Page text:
Archive forComputers

Windows 7 and Linux

Well, I’ve fully installed Ubuntu, and Windows 7 on my system. Surprisingly, both systems works very well together this time around. I used to use Linux back in the 2.4 days (2002 I think). What a mess Linux was then. Nothing was pre configurable and you had to pretty much compile all your own source. After being pissed off too much in Linux, I went back to Windows. I really love Windows, but I like the complete customization of Linux.

Things have really changed in Linux. After a new install, both my monitors were auto detected at the right resolutions! No more having to go through and manually adding all the screen’s display information. That was always the worst. I could even disable monitors with ease! You guess probably think I’m crazy, but you really don’t understand how crappy some operating systems were.

I don’t care what you guys say, Windows Vista was a really nice operating system. It was a bit slower on older systems, but it fully supported 64 bit computing (something XP had, but it just want’ quite there). Vista introduced a new and improved boot loader which worked faster and offered more customization that unfortunately had to be done through command line unless you had the help from a third party program. Vista did have it’s downside. DRM. That was one of the worst ideas Microsoft had to of thought of.

Aside from all this, Windows 7 looks to be an awesome operating system. When released, Windows 7 will have compatability mode to run an app as if it were installed on XP. This is going to be one of the best features in my opinion. I’ve not come across a game that will not run in Windows 7, but I have a feeling Battlefield 2 wouldn’t. EA sucks at programming. Lazy tards. This is something Apple never offered when they upgraded their OS to 64 bit. They just said, “F U programmers. Update or else!” After that little fiasco, a lot of Apple software made it’s way over to Microsoft. Microsoft has a better legacy support record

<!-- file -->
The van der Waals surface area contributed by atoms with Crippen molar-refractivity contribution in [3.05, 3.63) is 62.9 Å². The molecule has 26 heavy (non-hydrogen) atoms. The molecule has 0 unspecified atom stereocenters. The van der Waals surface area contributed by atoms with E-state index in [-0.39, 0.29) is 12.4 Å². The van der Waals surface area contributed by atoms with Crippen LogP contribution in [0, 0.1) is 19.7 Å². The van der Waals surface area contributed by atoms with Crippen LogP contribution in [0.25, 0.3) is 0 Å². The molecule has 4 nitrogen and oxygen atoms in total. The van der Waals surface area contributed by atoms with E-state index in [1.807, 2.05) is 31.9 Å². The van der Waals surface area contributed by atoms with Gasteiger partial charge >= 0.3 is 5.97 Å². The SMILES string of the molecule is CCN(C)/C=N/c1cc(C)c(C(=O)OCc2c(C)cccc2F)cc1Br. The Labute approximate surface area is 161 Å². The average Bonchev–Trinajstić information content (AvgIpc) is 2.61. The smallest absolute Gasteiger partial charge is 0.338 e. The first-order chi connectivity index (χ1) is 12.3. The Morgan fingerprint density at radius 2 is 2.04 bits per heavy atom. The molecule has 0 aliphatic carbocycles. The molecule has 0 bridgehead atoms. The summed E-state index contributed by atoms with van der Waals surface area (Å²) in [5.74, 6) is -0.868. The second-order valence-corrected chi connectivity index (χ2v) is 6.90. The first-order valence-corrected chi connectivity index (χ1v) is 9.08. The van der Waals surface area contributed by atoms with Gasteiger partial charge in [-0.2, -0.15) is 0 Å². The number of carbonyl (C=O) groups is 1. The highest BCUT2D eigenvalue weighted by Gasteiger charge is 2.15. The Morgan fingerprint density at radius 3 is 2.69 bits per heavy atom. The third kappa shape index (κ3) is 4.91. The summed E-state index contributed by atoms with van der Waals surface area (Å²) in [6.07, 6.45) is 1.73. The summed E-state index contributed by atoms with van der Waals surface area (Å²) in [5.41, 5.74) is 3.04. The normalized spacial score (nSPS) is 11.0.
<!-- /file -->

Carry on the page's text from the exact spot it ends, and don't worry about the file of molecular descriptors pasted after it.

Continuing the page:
Another great feature about Windows 7. Vista is the driver installer. Every driver I could think of was auto installed, except for my zBoard Merc. I had to download those and install them. There are also options for legacy driver support if your device doesn’t have support for Windows 7. For instance, you could install the Vista/ XP drivers for your mouse. I don’t know

I warmed up to the new task bar. I’m way too used to the old task bar where everything is written out. Now, you have “Dock Taskbar.” It has the feel of the Dock Menu from Apple (don’t get me started on how Apple sucks ), the quick launch bar and the old task bar. If you open a program, the icon loads on the taksbar. When you close the program, it is removed unless it was set up to always stay on the taskbar (hint why it’s like the quick launch bar). Say you open 2 instances of notepad, you would have one icon in the taskbar, but you would be able to switch between the two by hovering over the notepad icon and selecting which notepad to open. You’ll see the active screen bubble that was introduced in Windows Vista.

Windows kept pretty much the same file structure as was in Vista, so no major change there.

The update system has had an overhaul as well. I actually updated to Windows 7 from within Windows Vista. That’s something that Windows hasn’t done before.With most operating systems, they force you restart to install. Not a big deal, but kind of cool.